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Money options on your travels abroad

There are pluses and minuses to checks, credit cards and currency when you're traveling abroad. Here's a comparison.

February 27, 2011|By Jane Engle | Los Angeles Times Staff Writer
  • If stolen, foreign currency cannot be replaced. Impractical to carry large amounts.
If stolen, foreign currency cannot be replaced. Impractical to carry large… (Andrea Comas / Reuters )

"Money alone sets all the world in motion," said Publilius Syrus, an ancient Latin writer known for aphorisms. But how do you set your money in motion when you travel? Whether check, card or currency, each method has its pluses and minuses. So it's best to take money in various forms, do some research and plan ahead. "The middle of a foreign country is not the place to figure out how to use your credit card at an ATM," said John Oldshue, partner at LowCards.com, a consumer website that compares credit cards.

ATM/debit card

Cost: Varies. Some cards assess foreign-transaction fees of 1% to 3%; some charge nothing. At ATMs, besides a usage fee, you may pay a currency-conversion or foreign-transaction fee of 1% to 3%.

Pros: Convenience. Many outlets have 24-hour access. .

Cons: Remote areas may lack ATMs or retailers who accept cards. Small stores and cafes may be cash only. Some train ticket machinesand kiosks in Europe that use "smart card" technology may not read magnetic-strip cards.

Tip: Do not withdraw funds at night from outlets in deserted areas or from a non-bank ATM.

Credit card

Cost: Varies. Some cards assess foreign-transaction fees of 1% to 3% when you make a purchase; some charge nothing. At ATMs, besides usage fees, you may pay currency-conversion fees of 1% to 3%, plus cash-advance interest rates of 20% or more.

Pros: Convenience. Accepted by many retailers. Round-the-clock access at ATMs. You may be able to get charge-backs on defective or undelivered purchases. Card can be replaced if lost or stolen.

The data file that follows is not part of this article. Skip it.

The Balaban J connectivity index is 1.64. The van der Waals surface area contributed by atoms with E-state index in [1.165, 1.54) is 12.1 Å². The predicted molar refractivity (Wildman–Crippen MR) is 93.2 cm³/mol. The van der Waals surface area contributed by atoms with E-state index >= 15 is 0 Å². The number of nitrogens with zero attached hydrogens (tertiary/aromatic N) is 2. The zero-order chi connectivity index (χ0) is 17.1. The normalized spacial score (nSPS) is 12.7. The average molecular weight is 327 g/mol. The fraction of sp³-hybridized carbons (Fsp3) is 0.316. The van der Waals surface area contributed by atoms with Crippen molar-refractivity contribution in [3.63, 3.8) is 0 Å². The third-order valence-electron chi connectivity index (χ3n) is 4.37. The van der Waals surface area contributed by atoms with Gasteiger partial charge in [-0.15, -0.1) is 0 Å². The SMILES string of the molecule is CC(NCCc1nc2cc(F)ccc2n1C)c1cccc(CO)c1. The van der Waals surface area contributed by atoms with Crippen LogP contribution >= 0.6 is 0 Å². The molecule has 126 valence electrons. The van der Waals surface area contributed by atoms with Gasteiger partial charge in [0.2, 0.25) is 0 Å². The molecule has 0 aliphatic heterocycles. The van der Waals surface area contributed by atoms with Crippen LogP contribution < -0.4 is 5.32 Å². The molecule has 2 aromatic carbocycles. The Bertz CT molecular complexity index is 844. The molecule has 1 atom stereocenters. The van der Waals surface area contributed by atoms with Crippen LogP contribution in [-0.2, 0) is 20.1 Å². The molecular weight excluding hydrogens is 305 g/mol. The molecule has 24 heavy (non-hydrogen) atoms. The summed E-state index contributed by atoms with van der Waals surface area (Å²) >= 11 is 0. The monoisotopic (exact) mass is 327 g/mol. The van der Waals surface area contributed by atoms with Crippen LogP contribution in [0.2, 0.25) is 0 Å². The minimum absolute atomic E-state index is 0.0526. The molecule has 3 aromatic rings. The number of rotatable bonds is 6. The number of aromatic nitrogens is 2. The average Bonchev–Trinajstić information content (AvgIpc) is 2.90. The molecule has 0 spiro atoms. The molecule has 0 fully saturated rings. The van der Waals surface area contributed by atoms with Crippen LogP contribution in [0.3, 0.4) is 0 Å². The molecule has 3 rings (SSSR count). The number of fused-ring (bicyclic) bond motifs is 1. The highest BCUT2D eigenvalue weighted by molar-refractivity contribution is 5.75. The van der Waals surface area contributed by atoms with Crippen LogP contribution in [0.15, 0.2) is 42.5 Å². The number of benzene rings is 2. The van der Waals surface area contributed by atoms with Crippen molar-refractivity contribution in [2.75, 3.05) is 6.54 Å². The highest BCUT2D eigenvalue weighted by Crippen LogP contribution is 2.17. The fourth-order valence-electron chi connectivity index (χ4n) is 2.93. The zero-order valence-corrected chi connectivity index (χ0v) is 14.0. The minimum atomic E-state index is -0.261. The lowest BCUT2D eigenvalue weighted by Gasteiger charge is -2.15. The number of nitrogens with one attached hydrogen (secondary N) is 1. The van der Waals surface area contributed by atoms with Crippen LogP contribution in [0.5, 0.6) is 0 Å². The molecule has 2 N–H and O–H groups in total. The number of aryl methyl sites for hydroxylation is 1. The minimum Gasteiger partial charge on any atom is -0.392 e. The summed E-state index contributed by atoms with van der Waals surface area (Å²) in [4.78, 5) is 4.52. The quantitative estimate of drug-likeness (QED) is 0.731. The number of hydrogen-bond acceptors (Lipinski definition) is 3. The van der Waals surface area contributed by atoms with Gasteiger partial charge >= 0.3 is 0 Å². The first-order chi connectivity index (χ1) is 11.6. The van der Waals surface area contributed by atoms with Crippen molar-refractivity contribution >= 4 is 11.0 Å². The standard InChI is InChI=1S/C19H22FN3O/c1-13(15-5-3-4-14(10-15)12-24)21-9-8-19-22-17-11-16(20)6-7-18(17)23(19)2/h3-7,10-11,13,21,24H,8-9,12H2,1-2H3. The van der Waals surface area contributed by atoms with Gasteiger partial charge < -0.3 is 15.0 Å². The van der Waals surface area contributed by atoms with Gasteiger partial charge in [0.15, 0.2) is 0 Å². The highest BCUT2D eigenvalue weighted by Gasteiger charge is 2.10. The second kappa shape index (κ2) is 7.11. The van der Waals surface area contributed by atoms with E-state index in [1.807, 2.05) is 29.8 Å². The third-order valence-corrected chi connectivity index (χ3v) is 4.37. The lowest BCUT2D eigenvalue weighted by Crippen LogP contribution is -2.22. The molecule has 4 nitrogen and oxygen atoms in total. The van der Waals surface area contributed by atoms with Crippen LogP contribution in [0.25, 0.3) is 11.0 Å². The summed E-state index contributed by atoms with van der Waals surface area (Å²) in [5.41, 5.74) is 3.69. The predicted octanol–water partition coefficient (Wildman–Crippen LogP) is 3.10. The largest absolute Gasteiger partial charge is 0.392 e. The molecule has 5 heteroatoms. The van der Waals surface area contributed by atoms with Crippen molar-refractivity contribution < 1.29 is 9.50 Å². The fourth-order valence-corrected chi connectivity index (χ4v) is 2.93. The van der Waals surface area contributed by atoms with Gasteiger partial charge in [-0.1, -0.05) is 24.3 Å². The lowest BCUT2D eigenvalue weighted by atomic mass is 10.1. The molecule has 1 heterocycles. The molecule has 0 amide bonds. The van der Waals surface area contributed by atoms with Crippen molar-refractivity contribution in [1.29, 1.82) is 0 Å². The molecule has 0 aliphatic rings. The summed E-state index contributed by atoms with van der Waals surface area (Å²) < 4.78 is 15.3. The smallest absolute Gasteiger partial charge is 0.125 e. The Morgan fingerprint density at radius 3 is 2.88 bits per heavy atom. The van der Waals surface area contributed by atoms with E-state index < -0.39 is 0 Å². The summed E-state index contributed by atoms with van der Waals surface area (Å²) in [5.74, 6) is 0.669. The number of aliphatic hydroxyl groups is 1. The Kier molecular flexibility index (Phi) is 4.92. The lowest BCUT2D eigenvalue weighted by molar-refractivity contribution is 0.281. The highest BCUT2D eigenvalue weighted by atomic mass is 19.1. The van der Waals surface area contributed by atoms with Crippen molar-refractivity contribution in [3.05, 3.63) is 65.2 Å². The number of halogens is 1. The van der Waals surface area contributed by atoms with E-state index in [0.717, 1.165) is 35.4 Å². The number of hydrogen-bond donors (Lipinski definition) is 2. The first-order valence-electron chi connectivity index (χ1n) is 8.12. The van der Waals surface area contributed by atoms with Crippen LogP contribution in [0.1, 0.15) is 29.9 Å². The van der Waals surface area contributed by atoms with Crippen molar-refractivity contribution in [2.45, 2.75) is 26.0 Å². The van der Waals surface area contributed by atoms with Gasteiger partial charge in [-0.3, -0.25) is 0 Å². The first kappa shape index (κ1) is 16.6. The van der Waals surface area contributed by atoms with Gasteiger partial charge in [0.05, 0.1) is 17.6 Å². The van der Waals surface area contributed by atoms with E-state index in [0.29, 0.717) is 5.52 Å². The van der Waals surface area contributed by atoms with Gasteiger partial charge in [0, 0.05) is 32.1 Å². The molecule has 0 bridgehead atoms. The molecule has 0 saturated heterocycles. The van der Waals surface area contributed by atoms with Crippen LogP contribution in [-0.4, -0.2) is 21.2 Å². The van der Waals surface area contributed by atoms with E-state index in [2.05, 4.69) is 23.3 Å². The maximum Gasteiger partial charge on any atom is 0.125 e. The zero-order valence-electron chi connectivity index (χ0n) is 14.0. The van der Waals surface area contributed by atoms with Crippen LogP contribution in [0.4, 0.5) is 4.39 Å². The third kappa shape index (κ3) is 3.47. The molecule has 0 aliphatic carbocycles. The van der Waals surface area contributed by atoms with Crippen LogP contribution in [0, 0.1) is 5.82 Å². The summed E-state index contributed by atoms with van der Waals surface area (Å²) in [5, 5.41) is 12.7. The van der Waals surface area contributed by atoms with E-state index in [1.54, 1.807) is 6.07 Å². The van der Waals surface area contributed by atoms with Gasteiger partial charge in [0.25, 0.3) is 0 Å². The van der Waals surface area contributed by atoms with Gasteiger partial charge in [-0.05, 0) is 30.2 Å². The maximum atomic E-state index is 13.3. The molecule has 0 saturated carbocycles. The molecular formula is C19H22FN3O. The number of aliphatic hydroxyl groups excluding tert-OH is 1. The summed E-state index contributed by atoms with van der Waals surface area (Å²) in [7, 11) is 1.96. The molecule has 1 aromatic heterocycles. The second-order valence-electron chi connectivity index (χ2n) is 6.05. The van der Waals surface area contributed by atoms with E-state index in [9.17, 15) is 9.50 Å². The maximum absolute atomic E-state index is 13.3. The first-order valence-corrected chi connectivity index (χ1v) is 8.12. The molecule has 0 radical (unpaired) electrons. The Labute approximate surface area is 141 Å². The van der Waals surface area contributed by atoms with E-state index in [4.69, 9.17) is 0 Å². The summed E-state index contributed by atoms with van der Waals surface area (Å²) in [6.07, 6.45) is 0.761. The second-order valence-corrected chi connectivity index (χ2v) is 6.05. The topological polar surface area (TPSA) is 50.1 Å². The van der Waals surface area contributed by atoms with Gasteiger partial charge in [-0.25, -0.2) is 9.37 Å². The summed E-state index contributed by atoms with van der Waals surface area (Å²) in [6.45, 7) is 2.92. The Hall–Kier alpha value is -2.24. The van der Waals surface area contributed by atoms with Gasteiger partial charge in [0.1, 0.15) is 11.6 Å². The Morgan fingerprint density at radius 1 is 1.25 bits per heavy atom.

Cons: Small stores and cafes may be cash only. Remote areas may lack ATMs or retailers who accept cards. Some train ticket machinesand kiosks in Europe that use "smart-card" technology may not read magnetic-strip cards. Cash advances are expensive.

Tip: Study fees before you go.

U.S. dollars

Cost: Free to take, but you'll owe a fee to exchange them. Retailers who accept them typically "round up" in their favor.

Pros: You don't have to learn a new currency. Merchants in some Latin American and Caribbean countries may prefer U.S. dollars.

Cons: Not accepted by many retailers. Can be expensive to exchange. If stolen, dollars cannot be replaced. Impractical to carry large amounts.

Tip: Carry a modest amount for emergencies and tips.

Foreign currency

Cost: You pay varying exchange rates, plus service fees to buy and exchange it. Either way, you lose money in the process.

Pros: Accepted by local retailers.

Cons: If stolen, it cannot be replaced. Impractical to carry large amounts.

Tip: Buy a modest amount, such as $100, in the U.S. to cover first-day expenses on arrival.

Traveler's checks

Cost: Service fees of 2% or so to purchase; may be waived in some instances.

Pros: Can be quickly replaced if lost or stolen. Low risk of identity theft and loss because they are not linked to checking accounts. Often available in foreign currencies.

Cons: Some retailers may not accept them. Outlets to cash or exchange them may be scarce and open for limited hours.

Tip: May be useful as emergency backup for an ATM or credit card.

Prepaid (cash) card

Cost: Varies. Initial fees can be up to 12% to load the card with cash; if you reload, you may pay again. Or you may face monthly fees of $4 to $10. If the card is in U.S. dollars, you may incur foreign-transaction fees.

Pros: Convenience. If lost or stolen, the funds can be replaced.

Cons: Fees can mount up. Remote areas may lack ATMs. Some retailers may not accept them.

Tip: Some parents buy cards for their children to control their spending.

jane.engle@latimes.com

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